Okay then, doing charitable work is very important. Well, what about money. Shouldn’t we wait until we’re financially independent to give our money to charitable causes?


Should you be charitable once you’re wealthy?

person showing both hands with make a change note and coins

This question is primarily focused on the charity of donating converted effort (cash). Obviously, the question wouldn’t be asking in regards to donating our own time and effort, since that goes without saying, we have a social responsibility, which I’ve already discussed.

Personally, I subscribe to the school that says we should be charitable now with our money and not when we are wealthy, no matter how much or how little extra cash we have each month.

There is a very important difference in nuance as to why I believe this. Some of the big guys like Dave Ramsey talk about giving to charity and becoming a philanthropist as the last step in the baby steps to financial freedom. Sorry, Mr. Ramsey, I disagree.

I understand why Dave Ramsey and others have it programmed this way. My problem with it is we miss out on the valuable lessons that charitable giving can teach us along the way to financial independence.

Trust me, every time I parcel out the portion of my paychecks to my church, I have that voice in the back of my head telling me how much I could put that money to use in ways to generate more wealth, or pay off my house early, etc, etc.

What if I never reach what I feel is “financial independence”? Also, if I go out to eat every Sunday for a family meal, and we spend $50 on that family meal, can I really not spare a little bit of money to be given to my church, or whatever charitable cause I feel is valuable to me?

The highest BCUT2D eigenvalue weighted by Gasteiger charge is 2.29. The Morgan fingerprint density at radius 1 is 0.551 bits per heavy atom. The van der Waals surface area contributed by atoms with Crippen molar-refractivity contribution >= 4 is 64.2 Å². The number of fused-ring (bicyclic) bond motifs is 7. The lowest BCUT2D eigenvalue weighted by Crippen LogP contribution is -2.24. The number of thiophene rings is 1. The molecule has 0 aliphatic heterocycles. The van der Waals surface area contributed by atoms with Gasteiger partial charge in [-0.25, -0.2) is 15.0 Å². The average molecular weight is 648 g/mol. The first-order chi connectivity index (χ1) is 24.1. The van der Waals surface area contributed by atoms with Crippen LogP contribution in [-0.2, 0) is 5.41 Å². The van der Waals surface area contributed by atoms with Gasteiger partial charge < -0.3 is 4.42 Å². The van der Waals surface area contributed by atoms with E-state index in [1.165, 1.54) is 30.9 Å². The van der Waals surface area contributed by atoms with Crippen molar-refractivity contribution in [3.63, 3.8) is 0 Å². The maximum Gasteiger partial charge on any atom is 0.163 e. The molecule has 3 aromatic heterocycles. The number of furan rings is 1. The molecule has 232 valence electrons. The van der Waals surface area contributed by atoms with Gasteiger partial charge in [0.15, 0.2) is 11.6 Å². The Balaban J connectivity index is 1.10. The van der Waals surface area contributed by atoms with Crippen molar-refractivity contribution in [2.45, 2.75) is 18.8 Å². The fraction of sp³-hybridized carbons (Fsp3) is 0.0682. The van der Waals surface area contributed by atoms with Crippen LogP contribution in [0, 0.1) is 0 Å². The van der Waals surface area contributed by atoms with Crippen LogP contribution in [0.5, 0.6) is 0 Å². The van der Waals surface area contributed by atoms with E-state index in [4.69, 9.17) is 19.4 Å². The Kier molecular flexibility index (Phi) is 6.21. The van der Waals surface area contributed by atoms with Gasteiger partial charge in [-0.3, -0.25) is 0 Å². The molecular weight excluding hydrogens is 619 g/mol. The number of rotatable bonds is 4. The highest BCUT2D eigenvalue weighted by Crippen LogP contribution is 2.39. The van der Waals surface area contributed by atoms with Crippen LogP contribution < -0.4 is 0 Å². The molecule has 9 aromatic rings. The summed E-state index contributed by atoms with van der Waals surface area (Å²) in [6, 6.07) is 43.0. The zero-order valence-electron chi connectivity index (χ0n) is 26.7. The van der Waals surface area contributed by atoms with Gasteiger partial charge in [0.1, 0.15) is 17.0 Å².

I don’t think so. Giving some of our money to charity, no matter how little, is always important because it is a consistent reminder that there are always people in need, and we should not forget about them, or place the responsibility on others to shoulder our own social responsibility.

I genuinely believe that the amount that we give isn’t important. What matters is what it means to the individual. If I give a million dollars to charity, and I know that I did it to strategically offset my tax liability, and I don’t really care where it goes because it is simply to better line my own pockets, and isn’t about the people in need, then it means infinitely less than that single mother who gives two dollars a week to charity, because she is transformed each time she gives.

She is teaching herself social responsibility.

It’s the point that the Nazarene was trying to get across some 2000 years ago, in the Story of the Widow’s Two Mites.

“Assuredly, I say to you that this poor widow has put in more than all those who have given to the treasury; for they all put in out of their abundance, but she out of her poverty put in all that she had, her whole livelihood.”

Final Word

Giving our time and money to charity is important. Yes, there are definite health benefits and psychological benefits, and that’s great.

To me though, the importance of social responsibility is paramount to how we act and ultimately treat each other as humans.

We should constantly be looking for ways to help others, even if they’re seemingly simple or mundane. If somebody needs the door held open, we should do it. If somebody looks like they need a ride, ask them. If we have a charitable cause near and dear to our hearts, we should contribute. If we value the integrity and wellbeing of our society, we should contribute, physically and monetarily.


The Woke Hack


Time to Pay it Forward

Feel free to comment down below with your thoughts on charitable work and giving. Also, if you do give your time and/or money, share how that has helped you personally!